3. What They’re Watching: Rafael Gonzales Amezcua, Aetna Better Health of California

Rafael Gonzalez-Amezcua, chief medical officer of Aetna Better Health of California, is focused on solving the “spending-to-results mismatch” in the healthcare system. As an internist who treats patients with chronic conditions, he also wants to increase preventative care in California, as he has seen many patients with chronic conditions who have not sought treatment because they do not showed no symptoms, who then ended up in emergency. take care of their condition.

“One of the things I’ve noticed is that people with chronic conditions may not have any symptoms and may not seek treatment because they feel fine,” he said. “Or, if they have a mild symptom, there are roadblocks – they can’t get to their doctor, the next appointment isn’t for 3 months, and maybe their doctor hasn’t not recognize the problem – until the problem arises, which could be a heart attack, it could be an exacerbation of asthma or a chronic lung disease like COPD, and then now we are talking about hospitalization, often in intensive care.

4. Housing advocacy organization presents evidence that community supports are beneficial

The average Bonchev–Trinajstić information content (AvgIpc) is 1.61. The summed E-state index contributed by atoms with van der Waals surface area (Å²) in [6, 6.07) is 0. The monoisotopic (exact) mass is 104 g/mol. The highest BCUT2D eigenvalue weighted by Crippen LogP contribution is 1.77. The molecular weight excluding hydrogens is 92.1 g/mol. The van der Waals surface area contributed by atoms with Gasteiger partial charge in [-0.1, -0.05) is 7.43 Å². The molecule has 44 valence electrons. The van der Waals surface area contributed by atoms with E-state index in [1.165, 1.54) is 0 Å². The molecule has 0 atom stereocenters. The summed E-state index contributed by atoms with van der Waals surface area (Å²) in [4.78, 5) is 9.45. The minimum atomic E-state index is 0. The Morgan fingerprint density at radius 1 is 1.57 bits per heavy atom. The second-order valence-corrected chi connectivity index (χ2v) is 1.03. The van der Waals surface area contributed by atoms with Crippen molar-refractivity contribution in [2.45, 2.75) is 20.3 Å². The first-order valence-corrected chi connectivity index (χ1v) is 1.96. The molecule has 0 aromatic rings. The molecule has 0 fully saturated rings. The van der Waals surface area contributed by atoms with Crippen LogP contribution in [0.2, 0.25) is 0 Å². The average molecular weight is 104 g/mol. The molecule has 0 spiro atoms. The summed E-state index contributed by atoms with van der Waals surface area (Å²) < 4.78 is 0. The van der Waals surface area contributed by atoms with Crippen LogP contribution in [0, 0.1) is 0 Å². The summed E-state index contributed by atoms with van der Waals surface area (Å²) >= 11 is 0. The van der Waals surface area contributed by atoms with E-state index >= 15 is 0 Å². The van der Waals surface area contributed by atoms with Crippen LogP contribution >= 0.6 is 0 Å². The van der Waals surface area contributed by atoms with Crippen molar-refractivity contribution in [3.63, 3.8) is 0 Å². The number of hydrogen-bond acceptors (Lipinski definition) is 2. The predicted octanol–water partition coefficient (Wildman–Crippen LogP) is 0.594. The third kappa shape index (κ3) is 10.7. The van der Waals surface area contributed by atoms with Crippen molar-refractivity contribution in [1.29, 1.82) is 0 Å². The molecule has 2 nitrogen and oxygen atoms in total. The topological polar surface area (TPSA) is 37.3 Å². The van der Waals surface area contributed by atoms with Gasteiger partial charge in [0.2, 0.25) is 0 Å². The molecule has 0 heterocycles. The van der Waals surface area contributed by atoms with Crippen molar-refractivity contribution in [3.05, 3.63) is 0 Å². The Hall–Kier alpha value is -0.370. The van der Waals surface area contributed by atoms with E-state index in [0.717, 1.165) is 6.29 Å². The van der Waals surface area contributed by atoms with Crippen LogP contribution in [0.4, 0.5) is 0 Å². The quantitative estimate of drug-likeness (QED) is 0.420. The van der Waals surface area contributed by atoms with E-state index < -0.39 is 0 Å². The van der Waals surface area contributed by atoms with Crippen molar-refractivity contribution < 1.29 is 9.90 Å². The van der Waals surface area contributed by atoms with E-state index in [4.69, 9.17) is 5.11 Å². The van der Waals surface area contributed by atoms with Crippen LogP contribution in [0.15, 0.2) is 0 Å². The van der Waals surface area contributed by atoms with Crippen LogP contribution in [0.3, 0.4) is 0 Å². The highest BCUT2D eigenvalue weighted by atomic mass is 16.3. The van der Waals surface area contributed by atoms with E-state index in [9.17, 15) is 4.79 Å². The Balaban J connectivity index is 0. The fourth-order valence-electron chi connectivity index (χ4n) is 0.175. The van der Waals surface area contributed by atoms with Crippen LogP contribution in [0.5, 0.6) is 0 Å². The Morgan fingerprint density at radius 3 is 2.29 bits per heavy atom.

The Enlightenment Foundationa nonprofit organization that provides health care and housing services to homeless Californians, says its work providing these social services is proof that CalAIM Community supports will benefit the state health system. Optional community supports include housing transition navigation and housing depots – the type of work IF has been doing since 2008.

In a recent DHCS webinar, Pooja Bhalla, Executive Director of IF Healthcare Services, said IF interventions resulted in a 22.2% drop in emergency room visits and a drop in 26.3% of hospitalizations among the homeless population it serves. In one of the counties it serves, Bhalla also said IF saw a 30.7% drop in the cost of care for its homeless population. “Addressing the social determinants of health is not only the right thing to do, but actually saves the system thousands of dollars,” Bhalla said.

5. CalOptima’s New Stance Focused on CalAIM Aims to Improve Delivery of Community Supports

CalOptima recently established a unique position to focus primarily on providing CalAIM and Community supports. CalOptima’s new Medi-Cal/CalAIM Executive Director, Kelly Bruno-Nelson, said unique CalAIM-focused positions like this can ensure plans like CalOptima are aligned with CalAIM’s goals and implement supports. communities according to the needs of the members.

CalOptima implements all 14 Community Supports and Bruno-Nelson plans to hire Community Support Liaisons to help CalOptima providers connect with members in need of certain services. “It’s literally engaging the [Community Supports providers] in those discussions and then trying to develop services in each of those settings that more reflect the needs of our members… It’s just a matter of taking a program that could be implemented in a meat and potatoes way, and really trying to broaden our thinking, and the best way to do that is to involve the community organizations that provide the services. »